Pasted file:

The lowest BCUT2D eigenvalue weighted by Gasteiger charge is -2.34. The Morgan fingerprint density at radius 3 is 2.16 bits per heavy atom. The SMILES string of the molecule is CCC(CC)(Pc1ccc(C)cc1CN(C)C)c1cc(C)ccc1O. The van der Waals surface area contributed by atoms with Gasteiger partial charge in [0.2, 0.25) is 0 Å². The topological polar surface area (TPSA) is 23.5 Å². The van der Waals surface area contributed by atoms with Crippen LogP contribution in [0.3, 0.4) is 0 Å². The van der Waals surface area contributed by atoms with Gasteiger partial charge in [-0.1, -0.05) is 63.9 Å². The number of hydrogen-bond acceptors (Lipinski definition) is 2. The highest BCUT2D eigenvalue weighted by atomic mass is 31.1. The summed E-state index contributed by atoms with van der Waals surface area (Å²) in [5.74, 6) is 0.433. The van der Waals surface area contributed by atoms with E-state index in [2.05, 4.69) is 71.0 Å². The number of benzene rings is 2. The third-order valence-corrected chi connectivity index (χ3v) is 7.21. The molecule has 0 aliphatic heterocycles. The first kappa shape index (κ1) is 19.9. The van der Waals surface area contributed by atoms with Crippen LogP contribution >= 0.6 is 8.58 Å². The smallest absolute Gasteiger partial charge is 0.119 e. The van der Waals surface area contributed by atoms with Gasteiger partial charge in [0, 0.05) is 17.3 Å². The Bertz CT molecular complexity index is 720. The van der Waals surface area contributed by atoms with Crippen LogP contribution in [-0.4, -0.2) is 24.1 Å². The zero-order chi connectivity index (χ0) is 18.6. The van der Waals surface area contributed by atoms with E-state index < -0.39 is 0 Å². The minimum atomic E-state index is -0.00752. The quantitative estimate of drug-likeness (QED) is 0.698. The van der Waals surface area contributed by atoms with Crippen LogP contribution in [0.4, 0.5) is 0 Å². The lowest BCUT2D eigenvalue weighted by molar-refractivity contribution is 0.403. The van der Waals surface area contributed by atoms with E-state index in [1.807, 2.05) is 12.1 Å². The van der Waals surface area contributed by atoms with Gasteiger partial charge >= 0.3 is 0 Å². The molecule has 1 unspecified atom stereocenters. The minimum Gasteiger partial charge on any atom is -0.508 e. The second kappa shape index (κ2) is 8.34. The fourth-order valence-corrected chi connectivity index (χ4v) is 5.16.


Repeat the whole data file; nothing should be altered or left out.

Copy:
The lowest BCUT2D eigenvalue weighted by Gasteiger charge is -2.34. The Morgan fingerprint density at radius 3 is 2.16 bits per heavy atom. The SMILES string of the molecule is CCC(CC)(Pc1ccc(C)cc1CN(C)C)c1cc(C)ccc1O. The van der Waals surface area contributed by atoms with Gasteiger partial charge in [0.2, 0.25) is 0 Å². The topological polar surface area (TPSA) is 23.5 Å². The van der Waals surface area contributed by atoms with Crippen LogP contribution in [0.3, 0.4) is 0 Å². The van der Waals surface area contributed by atoms with Gasteiger partial charge in [-0.1, -0.05) is 63.9 Å². The number of hydrogen-bond acceptors (Lipinski definition) is 2. The highest BCUT2D eigenvalue weighted by atomic mass is 31.1. The summed E-state index contributed by atoms with van der Waals surface area (Å²) in [5.74, 6) is 0.433. The van der Waals surface area contributed by atoms with E-state index in [2.05, 4.69) is 71.0 Å². The number of benzene rings is 2. The third-order valence-corrected chi connectivity index (χ3v) is 7.21. The molecule has 0 aliphatic heterocycles. The first kappa shape index (κ1) is 19.9. The van der Waals surface area contributed by atoms with Crippen LogP contribution >= 0.6 is 8.58 Å². The smallest absolute Gasteiger partial charge is 0.119 e. The van der Waals surface area contributed by atoms with Gasteiger partial charge in [0, 0.05) is 17.3 Å². The Bertz CT molecular complexity index is 720. The van der Waals surface area contributed by atoms with Crippen LogP contribution in [-0.4, -0.2) is 24.1 Å². The zero-order chi connectivity index (χ0) is 18.6. The van der Waals surface area contributed by atoms with E-state index < -0.39 is 0 Å². The minimum atomic E-state index is -0.00752. The quantitative estimate of drug-likeness (QED) is 0.698. The van der Waals surface area contributed by atoms with Crippen LogP contribution in [0.4, 0.5) is 0 Å². The lowest BCUT2D eigenvalue weighted by molar-refractivity contribution is 0.403. The van der Waals surface area contributed by atoms with E-state index in [1.807, 2.05) is 12.1 Å². The van der Waals surface area contributed by atoms with Gasteiger partial charge >= 0.3 is 0 Å². The molecule has 1 unspecified atom stereocenters. The minimum Gasteiger partial charge on any atom is -0.508 e. The second kappa shape index (κ2) is 8.34. The fourth-order valence-corrected chi connectivity index (χ4v) is 5.16.